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23 of 23 people found the following review helpful
5.0 out of 5 stars Brilliant!
This is my first experience of Alain de Botton's writing and after devouring this book in less than 2 hours (partly due to it's brevity and partly because I enjoyed it so much) I'll be looking to read more of his work.

I'm probably a little unusual in that I love airports and attempt to arrive much earlier than is really necessary so I can get airside as soon...
Published on December 28, 2009 by Alison

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8 of 12 people found the following review helpful
2.0 out of 5 stars not about the airport life
I've expected a sophisticated and colourful description of a life at the airport with some new interesting information since I knew author have been given an unrestricted pass to all airport areas. However this book is 5% about life at the airport and 95% poetic and boring tirades about life in general. As someone with eyes and ears I know very well the diversity of human...
Published on December 3, 2010 by roumen


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23 of 23 people found the following review helpful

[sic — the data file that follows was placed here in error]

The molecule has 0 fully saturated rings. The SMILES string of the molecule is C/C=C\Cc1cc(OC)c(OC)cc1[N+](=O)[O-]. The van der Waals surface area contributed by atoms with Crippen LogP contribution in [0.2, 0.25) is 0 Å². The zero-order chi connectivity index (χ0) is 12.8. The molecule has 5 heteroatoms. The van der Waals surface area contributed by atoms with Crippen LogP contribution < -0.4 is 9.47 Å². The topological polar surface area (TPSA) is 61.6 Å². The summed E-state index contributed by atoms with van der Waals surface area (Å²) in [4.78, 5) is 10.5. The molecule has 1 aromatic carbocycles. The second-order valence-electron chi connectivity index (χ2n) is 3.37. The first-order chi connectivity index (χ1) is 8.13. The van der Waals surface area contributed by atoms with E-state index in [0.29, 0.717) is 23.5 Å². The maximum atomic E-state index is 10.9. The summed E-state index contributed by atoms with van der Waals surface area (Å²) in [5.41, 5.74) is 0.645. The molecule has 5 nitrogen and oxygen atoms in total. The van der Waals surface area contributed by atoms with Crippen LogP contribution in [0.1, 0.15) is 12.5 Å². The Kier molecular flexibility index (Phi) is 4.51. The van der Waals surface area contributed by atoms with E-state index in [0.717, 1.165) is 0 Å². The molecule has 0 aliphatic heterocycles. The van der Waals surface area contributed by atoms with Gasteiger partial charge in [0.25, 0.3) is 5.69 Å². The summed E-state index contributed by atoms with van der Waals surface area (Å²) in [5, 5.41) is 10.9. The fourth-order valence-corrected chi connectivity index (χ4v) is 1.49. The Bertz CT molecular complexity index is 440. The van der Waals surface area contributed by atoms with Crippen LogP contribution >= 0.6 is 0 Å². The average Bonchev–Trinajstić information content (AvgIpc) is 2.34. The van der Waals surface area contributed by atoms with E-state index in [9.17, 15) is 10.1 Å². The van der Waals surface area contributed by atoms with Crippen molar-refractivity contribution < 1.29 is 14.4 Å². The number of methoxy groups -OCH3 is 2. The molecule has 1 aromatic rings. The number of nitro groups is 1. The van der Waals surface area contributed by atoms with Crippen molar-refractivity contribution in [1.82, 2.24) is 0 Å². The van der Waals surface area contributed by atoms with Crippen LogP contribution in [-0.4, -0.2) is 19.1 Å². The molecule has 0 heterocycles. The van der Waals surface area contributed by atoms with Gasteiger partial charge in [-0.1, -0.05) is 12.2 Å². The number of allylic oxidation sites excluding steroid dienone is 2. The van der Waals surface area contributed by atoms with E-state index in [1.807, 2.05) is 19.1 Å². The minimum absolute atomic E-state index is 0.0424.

5.0 out of 5 stars Brilliant!, December 28, 2009
This review is from: A Week At The Airport: A Heathrow Diary (Paperback)
This is my first experience of Alain de Botton's writing and after devouring this book in less than 2 hours (partly due to it's brevity and partly because I enjoyed it so much) I'll be looking to read more of his work.

I'm probably a little unusual in that I love airports and attempt to arrive much earlier than is really necessary so I can get airside as soon as possible and begin to immerse myself in the world of the terminal. I've never been to terminal 5 but the world that de Botton describes could be any large airport terminal; it feels very familiar.

I loved de Botton's perceptive writing and his incisive and insightful look at the lifeblood of the airport. The book is funny, interesting and very engaging. He meets a variety of people and captures their essence in a few short words; impressive observational writing. The photographs by Richard Baker make the book and it wouldn't be as good or feel as complete without them.

This little book is thoroughly enjoyable for the high quality writing and high quality photography. It's one of my favourite books read this year and I'll be getting The Art of Travel soon!
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11 of 11 people found the following review helpful
5.0 out of 5 stars Craftsmanship, October 3, 2010
This review is from: A Week at the Airport (Paperback)